Looking Ahead: Streetsblog Will Examine Impacts of County’s PLACE Grants
(Note: this post also appears at Reporting On Health. – DN)
In the summer of 2008, the Los Angeles County Department of Public Health awarded five Policies for Livable, Active Communities and Environments (PLACE) grants to communities throughout Los Angeles County. The goal of the PLACE Grants is to change the character of the community plans to encourage more walking, bicycling and active lifestyles. The grant program is the first attempt to try and link transportation policy and the creation of healthy communities that support active lifestyles with the public health of the community’s residents.
As part of a California Endowment Health Journalism Mini-Fellowship , I’ll be looking at the five communities that were awarded PLACE Grants to see how their programs are proceeding and how the communities have changed as a result of the grants. In some cases, Streetsblog has already covered part a portion of the PLACE program in the community, and in other places we’ll be giving the communities a first look. Each PLACE Grantee is expected to create progressive updates to their Master Plans or other planning documents, bring about some sort of physical change and program promotional events designed to encourage more active lifestyles.
In each case, our coverage will include a site visit, Streetsblog articles and a mini-series of audio and visual interviews. The video won’t rise to the level of a Streetfilm, but will allow participants to speak in their own words with their own voice about how the PLACE program is proceeding.
The easiest of the PLACE Grants for Streetsblog to cover will probably be the City of Long Beach’s Vision Plan. The ultimate goal of the plan is to change The International City in to the “Most Bike Friendly City in America.” Streetsblog has already provided some coverage of the exciting changes occurring in Long Beach, including stories by myself, Drew Reed and Joe Linton. As a matter of fact, Linton will publish a story on Long Beach’s new separated bike lanes later this week.
For the purposes of our grant, we’ll be looking beyond the interesting and fun infrastructure improvements in Long Beach to examine whether they’re actually making a difference in the overall public health of the city.
While the Los Angeles County Bicycle Coalition was the recipient of the PLACE Grant, it’s the City of Glendale that will reap the rewards from the work of Grant Coordinator/LACBC staff member Colin Bogart in creating and promoting the Glendale Safe and Healthy Streets Plan. While Glendale hasn’t seen the dramatic changes that Long Beach has, Bogart and City staff have programmed a series of events to encourage residents to explore their city outside and move around the city without their cars. Meanwhile, the Bike Master Plan that was partially funded by the PLACE Grant will be voted on by the City Council on April 28.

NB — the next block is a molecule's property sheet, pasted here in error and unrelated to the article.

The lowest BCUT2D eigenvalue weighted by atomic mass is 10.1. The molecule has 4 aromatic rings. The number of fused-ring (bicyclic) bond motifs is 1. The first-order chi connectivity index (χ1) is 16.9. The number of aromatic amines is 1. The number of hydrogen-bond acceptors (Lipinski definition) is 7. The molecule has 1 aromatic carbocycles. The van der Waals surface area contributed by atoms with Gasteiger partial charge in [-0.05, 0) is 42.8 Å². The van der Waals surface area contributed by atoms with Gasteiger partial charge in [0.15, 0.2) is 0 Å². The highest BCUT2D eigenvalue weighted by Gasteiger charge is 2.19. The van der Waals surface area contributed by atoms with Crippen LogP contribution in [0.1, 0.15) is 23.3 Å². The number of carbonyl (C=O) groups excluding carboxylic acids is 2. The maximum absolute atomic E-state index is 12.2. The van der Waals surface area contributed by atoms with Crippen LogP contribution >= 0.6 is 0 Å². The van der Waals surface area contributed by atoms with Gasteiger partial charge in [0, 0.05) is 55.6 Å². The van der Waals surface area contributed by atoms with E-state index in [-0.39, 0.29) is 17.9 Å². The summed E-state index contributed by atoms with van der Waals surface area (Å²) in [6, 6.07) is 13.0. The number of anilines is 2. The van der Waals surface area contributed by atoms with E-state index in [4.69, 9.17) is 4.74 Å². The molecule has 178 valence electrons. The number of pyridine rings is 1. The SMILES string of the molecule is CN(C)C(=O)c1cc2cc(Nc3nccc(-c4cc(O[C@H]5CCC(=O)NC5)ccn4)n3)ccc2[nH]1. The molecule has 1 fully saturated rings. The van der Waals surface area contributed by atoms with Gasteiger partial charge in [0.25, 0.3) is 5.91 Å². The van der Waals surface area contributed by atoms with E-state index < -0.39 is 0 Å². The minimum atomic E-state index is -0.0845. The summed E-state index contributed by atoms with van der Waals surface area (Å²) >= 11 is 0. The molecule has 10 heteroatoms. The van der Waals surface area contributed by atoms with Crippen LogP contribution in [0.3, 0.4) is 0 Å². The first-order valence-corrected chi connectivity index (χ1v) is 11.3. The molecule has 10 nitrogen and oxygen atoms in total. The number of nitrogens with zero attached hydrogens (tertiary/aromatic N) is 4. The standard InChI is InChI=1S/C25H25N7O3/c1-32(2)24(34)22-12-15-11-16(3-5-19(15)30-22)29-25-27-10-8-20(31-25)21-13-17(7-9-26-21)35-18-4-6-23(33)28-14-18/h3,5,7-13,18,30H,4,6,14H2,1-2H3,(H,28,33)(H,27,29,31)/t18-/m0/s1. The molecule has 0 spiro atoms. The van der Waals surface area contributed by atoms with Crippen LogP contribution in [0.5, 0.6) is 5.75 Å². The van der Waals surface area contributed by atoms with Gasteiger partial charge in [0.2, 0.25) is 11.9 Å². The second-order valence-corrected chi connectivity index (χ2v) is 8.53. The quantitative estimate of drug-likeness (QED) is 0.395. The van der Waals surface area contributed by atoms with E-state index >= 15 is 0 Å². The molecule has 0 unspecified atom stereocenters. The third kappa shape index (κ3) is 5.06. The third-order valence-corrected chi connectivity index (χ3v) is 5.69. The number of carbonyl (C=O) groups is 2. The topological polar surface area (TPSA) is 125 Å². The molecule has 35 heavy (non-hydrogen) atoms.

Culver City received a grant to create the “Culver City Bicycle and Pedestrian Initiative.” The goals of the initiative are to create a city where residents, workers, businesses, schools/colleges, transit systems are interconnected, for residents of all ages to walk and bicycle safely and comfortably in their community and to make walking, bicycling, and transit everyday modes of transportation. The PLACE Grant funded the creation of the first Bicycle and Pedestrian Master Plan for Culver City. While the City completed an exhaustive public outreach for the Master Plan, parts of the bike portion of the plan proved too controversial for some residents and politicians who tried to remove some of the more progressive parts of the plan. The Council vote on rescinding a portion of the Master Plan was scheduled for late March, but has been postponed until further notice.
The City of El Monte used their PLACE funds to undertake changes to their general plan designed to promote healthy, active lifestyles. El Monte is focusing both on encouraging healthy eating as well as active living. The changes to the general plan include creation of “complete streets” policies as well as new policies to encourage schools to use their open space to get children outside when class isn’t in session. As for physical changes, the City recently upgraded the signage and quality of its signature walking trail.
The last grantee we’ll be covering is Pacoima Beautiful. PB is a non-profit community-based organization dedicated to environmental health and justice, the mission of which is to empower community members through programs that provide environmental education, advocacy, and local leadership in order to foster a healthy and safe environment. PB and its partners are developing a vision plan for the section of the Pacoima Wash (a tributary to the Tujunga Wash which is in turn tributary to the Los Angeles River) located within Los Angeles city limits, in the communities of Pacoima and Sylmar. One of the main goals of the project is to create a series of greenways along the wash to provide places for residents and families to play (or just be) outside.
Each of these grants are different from the others in many ways and it will be a new challenge for Streetsblog to cover them. In the cases of Pacoima and El Monte, Streetsblog has never actually reported on the communities meaning we’ll have to learn on our feet as our coverage of the PLACE Grants continues. If anyone has any suggestions on things we should be looking for as we begin our summer series, please leave a comment below or drop me an email at firstname.lastname@example.org.